A coalition of health agencies is calling on wealthy countries to rally together and deliver 2 billion doses of COVID-19 vaccines to the Covax program in 2021 to help lower-income countries vaccinate their people in the face of worrying new variants of the virus that are causing chaos in India and elsewhere.
“We are seeing the traumatic effects of the terrible surge of COVID-19 in South Asia – a surge which has also severely impacted global vaccine supplies,” the agencies — the Coalition for Epidemic Preparedness Innovations, Gavi, The Vaccine Alliance, Unicef and the World Health Organization — said in a joint statement on Thursday
“We are also witnessing why access to vaccines before a surge occurs is so important. For that reason, we must focus on ensuring countries who have not benefited from these life-saving tools do so now, and with urgency.”
The latest call to action comes after the head of the WHO slammed richer countries for hogging vaccines at the start of the agency’s annual meeting on Monday, in some of the harshest terms he has used since the start of the outbreak.
“There is no diplomatic way to say it: a small group of countries that make and buy the majority of the world’s vaccines control the fate of the rest of the world,” said Tedros Adhanom Ghebreyesus.
See also: WHO head slams ‘scandalous inequity’ in COVID vaccines with 10 countries accounting for 75% of doses administered
The call comes at a time when wealthier countries, including the U.S., are making progress with their vaccine programs, causing cases, deaths and hospitalizations to decline and allowing some kind of normality to resume.
The U.S. has now fully inoculated 39.7% of the population, while 49.7% has received at least one dose of a two-dose regiment. Among American adults aged 18 and over, 50.3% of the population is fully vaccinated. In the 65-years and older group, 74% is fully vaccinated, the CDC ‘s vaccine tracker shows.
Read: New U.S. COVID-19 cases plummet to lowest levels since last June
That contrasts with countries in Africa that have been starved of vaccine supply as richer countries race to vaccinate their populations first. South Africa has so far vaccinated just 0.8% of its population, Egypt 0.3% and Sudan 0.2%, according to data aggregated by Johns Hopkins University.
See also: COVID vaccination success in U.S. and other wealthy countries contrasts with shortages elsewhere as G-20 promises to step up
India, a nation of 1.4 billion that is struggling with a wave of cases of a highly contagious variant called B.1.617, has vaccinated just 13.5 million people, the data shows.
The Covax program that was created by the WHO during the pandemic has delivered more than 70 million doses to 126 countries since February — from remote islands to conflict settings — and more than 35 countries got their first vaccine supply through the program, the agencies said.
“Even though COVAX will have larger volumes available later in the year through the deals it has already secured with several manufacturers, if we do not address the current, urgent shortfall the consequences could be catastrophic,” they said.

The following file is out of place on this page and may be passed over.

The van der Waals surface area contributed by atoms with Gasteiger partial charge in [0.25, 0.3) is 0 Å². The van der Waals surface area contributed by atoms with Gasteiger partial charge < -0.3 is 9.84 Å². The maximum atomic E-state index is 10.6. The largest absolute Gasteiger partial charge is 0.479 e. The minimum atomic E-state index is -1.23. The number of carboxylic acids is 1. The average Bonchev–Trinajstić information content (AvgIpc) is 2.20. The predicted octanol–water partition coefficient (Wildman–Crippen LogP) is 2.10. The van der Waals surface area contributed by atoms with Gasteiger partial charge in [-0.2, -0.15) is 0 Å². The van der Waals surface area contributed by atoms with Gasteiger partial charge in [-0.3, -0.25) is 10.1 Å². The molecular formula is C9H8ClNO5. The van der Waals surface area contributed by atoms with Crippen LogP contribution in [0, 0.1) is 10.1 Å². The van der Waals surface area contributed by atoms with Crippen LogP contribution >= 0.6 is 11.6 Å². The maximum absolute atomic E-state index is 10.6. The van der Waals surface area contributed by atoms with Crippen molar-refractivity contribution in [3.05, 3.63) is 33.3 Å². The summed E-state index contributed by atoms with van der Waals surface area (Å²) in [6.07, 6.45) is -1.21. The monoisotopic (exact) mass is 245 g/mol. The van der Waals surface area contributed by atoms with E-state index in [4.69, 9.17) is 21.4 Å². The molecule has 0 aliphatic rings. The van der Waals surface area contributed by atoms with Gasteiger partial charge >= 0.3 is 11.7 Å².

The statement called on governments and the private sector to fund the Gavi Coax Advance Market Commitment, a mechanism that brings supply to lower-income economies. The AMC has already secured 1.3 billion doses for delivery in 2021.
“This is enough to protect the most at-risk population groups: health workers, the elderly and those with underlying health conditions. We need an additional $2 billion to lift coverage in AMC countries up to nearly 30%, and we need it by June 2 to lock in supplies now so that doses can be delivered through 2021, and into early 2022,” said the statement.
A word from the Experts: Rick Bright wants to wipe out this virus — but it’s going to take better COVID-19 vaccines, distributed to 70% of the world’s population
Countries need to share doses now, it said. The WHO has consistently argued that best vaccination practice is for each country to vaccinate its elderly and high-risk people first, then donate its supply to neighboring countries, so they can do the same.
“Countries with higher coverage rates, which are due to receive doses soon should swap their places in supply queues with COVAX so that doses can be equitably distributed as quickly as possible,” the agencies argued.
Finally, they called on governments to free up supply chains, remove trade barriers, export control measures and any other issues that are slowing supply of vaccines, as well as raw materials and components.
“it’s understandable that some countries want to press ahead and vaccinate all of their populations,” said the statement. “By donating vaccines to COVAX alongside domestic vaccination programs, the most at-risk populations can be protected globally, which is instrumental to ending the acute phase of the pandemic, curbing the rise and threat of variants, and accelerating a return to normality.”